Flu
     In the third quarter of 2005, we began shipping our new line of Zicam Flu Relief products. The Zicam Flu Relief products utilize a new spoon dosing delivery. Each spoon is individually packaged and dosed with medicine to provide powerful relief of cold and flu symptoms. The spoon delivery is designed to be mixed with any beverage, hot or cold. The launch of the flu product line has been well received by retailers and was supported by an extensive print advertising campaign. Sales of flu products, which were only available in the second half of 2005, accounted for approximately 9% of our overall net sales in 2005.
     Nasal Comfort
     The Company began shipping Nasal Comfort, a new brand and product for nasal health, during the third quarter of 2005. The initial offering under the new brand is a unique product designed to help maintain the critical functions of the nasal cavity and its role in the respiratory process. Nasal Comfort is a preservative free, sterile, hyper-tonic aqueous solution with essential salts and oils that cleanses and moisturizes the nose. The new product is packaged in a pharmaceutical grade dispenser, employing a patented one-way, micro-filtration pump. Net sales of Nasal Comfort products were approximately $4.2 million, or 5% of total 2005 net sales. This brand is initially targeted to the drug trade and we will explore more widespread distribution as consumer acceptance increases. Building a new brand takes time and marketing support, and we expect to continue to increase advertising and sampling promotions of Nasal Comfort in the first quarter of 2006.
Business Strategy
     Our business objective is to be a high-growth over the counter (OTC) healthcare company marketing products that utilize novel, unique and proprietary delivery systems that provide consumers with “Better Ways to Get Better®.” To achieve our objective, the key elements of our business strategy include the following:

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     Expanding Marketing Efforts for Existing and New Products: We intend to continue to develop and refine our sales and marketing efforts to increase market penetration of our Zicam and Nasal Comfort products in U.S. households. Such efforts include improving the timing and consistency of marketing activities, executing effective trial generating programs, implementing programs with retailers to enhance consumer awareness of our products, and seeking to increase recommendations from healthcare professionals. We are also implementing new, creative advertising approaches and public relations efforts. We believe these efforts will continue to build brand awareness, trial and sales of our products.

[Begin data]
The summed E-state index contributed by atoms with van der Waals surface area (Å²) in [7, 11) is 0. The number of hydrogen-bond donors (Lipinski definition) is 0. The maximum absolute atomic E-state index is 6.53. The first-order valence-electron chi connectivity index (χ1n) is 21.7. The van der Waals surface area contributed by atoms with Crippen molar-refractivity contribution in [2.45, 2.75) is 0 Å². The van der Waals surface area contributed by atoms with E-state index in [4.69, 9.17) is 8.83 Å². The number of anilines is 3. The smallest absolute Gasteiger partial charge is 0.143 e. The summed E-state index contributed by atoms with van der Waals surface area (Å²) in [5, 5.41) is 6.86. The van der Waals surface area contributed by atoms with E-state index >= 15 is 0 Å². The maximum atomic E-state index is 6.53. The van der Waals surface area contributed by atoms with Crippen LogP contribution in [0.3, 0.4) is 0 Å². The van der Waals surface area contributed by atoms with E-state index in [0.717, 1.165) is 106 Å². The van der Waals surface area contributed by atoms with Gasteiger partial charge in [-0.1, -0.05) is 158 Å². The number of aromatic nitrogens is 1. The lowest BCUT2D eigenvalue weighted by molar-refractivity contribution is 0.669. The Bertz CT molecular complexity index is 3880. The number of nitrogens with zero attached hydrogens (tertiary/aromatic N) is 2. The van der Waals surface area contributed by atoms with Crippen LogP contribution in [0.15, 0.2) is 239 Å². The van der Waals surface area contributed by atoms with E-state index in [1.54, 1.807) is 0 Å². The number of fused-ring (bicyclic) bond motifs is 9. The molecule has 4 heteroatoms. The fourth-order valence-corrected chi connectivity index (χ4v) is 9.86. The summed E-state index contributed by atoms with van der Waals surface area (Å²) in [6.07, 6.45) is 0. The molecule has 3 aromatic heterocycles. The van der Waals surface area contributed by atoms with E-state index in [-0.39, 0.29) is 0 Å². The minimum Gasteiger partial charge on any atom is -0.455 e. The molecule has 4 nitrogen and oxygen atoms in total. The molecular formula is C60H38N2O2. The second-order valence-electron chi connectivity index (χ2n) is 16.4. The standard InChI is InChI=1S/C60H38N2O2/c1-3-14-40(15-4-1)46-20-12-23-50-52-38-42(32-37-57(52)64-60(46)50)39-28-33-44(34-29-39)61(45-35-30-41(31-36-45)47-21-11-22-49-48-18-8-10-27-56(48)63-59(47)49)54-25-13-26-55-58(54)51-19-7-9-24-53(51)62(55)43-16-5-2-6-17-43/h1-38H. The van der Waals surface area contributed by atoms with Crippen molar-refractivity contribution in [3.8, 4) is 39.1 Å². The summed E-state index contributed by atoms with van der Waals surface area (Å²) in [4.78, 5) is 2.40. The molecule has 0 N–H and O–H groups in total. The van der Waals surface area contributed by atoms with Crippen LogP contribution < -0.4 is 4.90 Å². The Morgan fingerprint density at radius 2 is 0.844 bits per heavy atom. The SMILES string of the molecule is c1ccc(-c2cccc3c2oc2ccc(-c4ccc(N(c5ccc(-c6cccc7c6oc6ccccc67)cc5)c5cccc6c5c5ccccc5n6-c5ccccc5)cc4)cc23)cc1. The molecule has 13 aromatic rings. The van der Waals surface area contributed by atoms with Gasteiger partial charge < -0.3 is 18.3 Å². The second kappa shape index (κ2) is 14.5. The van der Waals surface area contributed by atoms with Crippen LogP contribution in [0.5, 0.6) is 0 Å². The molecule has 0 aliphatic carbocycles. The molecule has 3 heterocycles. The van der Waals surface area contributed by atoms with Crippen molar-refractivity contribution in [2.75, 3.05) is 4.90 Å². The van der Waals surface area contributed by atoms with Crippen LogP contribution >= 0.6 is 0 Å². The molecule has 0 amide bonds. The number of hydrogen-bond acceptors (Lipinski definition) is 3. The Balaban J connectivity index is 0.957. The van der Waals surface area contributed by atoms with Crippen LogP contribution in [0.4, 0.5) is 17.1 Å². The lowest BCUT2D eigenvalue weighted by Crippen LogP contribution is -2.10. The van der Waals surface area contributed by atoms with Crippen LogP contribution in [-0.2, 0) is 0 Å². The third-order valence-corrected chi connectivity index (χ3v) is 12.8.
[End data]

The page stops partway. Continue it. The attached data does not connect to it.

Pursuing Additional Delivery Systems and Expansion into New OTC Categories: Our success in expanding consumer acceptance of our nasal gel delivery system and growing the Zicam franchise confirms our belief that opportunities exist to pursue development of other healthcare products that deliver consumer benefits utilizing unique, novel and/or proprietary delivery systems. We are seeking to identify, through internal research and development efforts and through consideration of external opportunities, other growth opportunities for Matrixx and are specifically targeting product concepts in the oral care, antacid, and analgesic markets as well as in the cough and cold market category in which we currently operate.
Customers
     We sell our products directly to major food, drug, mass market (e.g., Wal-Mart, Target) and wholesale warehouse retailers throughout the United States, and to distributors that sell to smaller retail establishments. Zicam Cold Remedy nasal pump, Zicam Cold Remedy Swabs – Adult Size, Zicam Cold Remedy Rapid Melts, Zicam Allergy Relief, and Zicam Extreme Congestion Relief are sold in virtually every major food, drug, and mass merchant retail outlet in the country. Our 16 other Zicam and two Nasal Comfort products have not achieved the same level of distribution. We are highly dependent on a small group of large national retailers for our product distribution, such that our top 15 customers accounted for more than 80% of our net sales in 2005, and two customers each accounted for more than 10% of our net sales in 2005 (Wal-Mart, 20.5%, and Walgreens, 14.6%). Our agreements with our customers generally provide for their ability to return unsold merchandise, limited to damaged product, out-of-date product, or discontinued items (See note 4 to the consolidated financial statements) . We provide in our financial results, as an offset against sales, an estimate for expected returns. Due to the continuing growth and success of our products, we have not experienced unusual or excessive amounts of product returns. To the extent that any of our largest customers were to stop carrying our products for any reason, or were to fail to pay us for our products, our sales and financial results would be negatively impacted.
Manufacturing and Distribution
     Our 23 products are manufactured by six contract manufacturers. Each of the manufacturers is registered with the federal Food and Drug Administration (FDA) as a drug facility which requires them to adhere to current Good Manufacturing Practices (cGMP’s) in its production processes and procedures. Each manufacturer is responsible for sourcing all raw materials used in its production of our products from third party suppliers, which are widely available. We rely on individual production orders to meet our needs from these suppliers. However, we do have contracts executed with two of our manufacturing partners, Applied Laboratories, Inc. and Biozone Laboratories. We are in the process of negotiating contracts with certain manufacturers at this time. We have some flexibility in securing other manufacturers to produce our products, however, in some circumstances we may be limited in our alternatives due to proprietary technologies that are utilized in some of the products. During 2005 the Company acquired $1.1 million of equipment and intellectual property, related to the dry handle swab product, from Viridian Packaging Solutions, LLC. The Company is having new equipment built and is partnering with a new contract manufacturer in order to produce swabs utilizing the acquired intellectual property.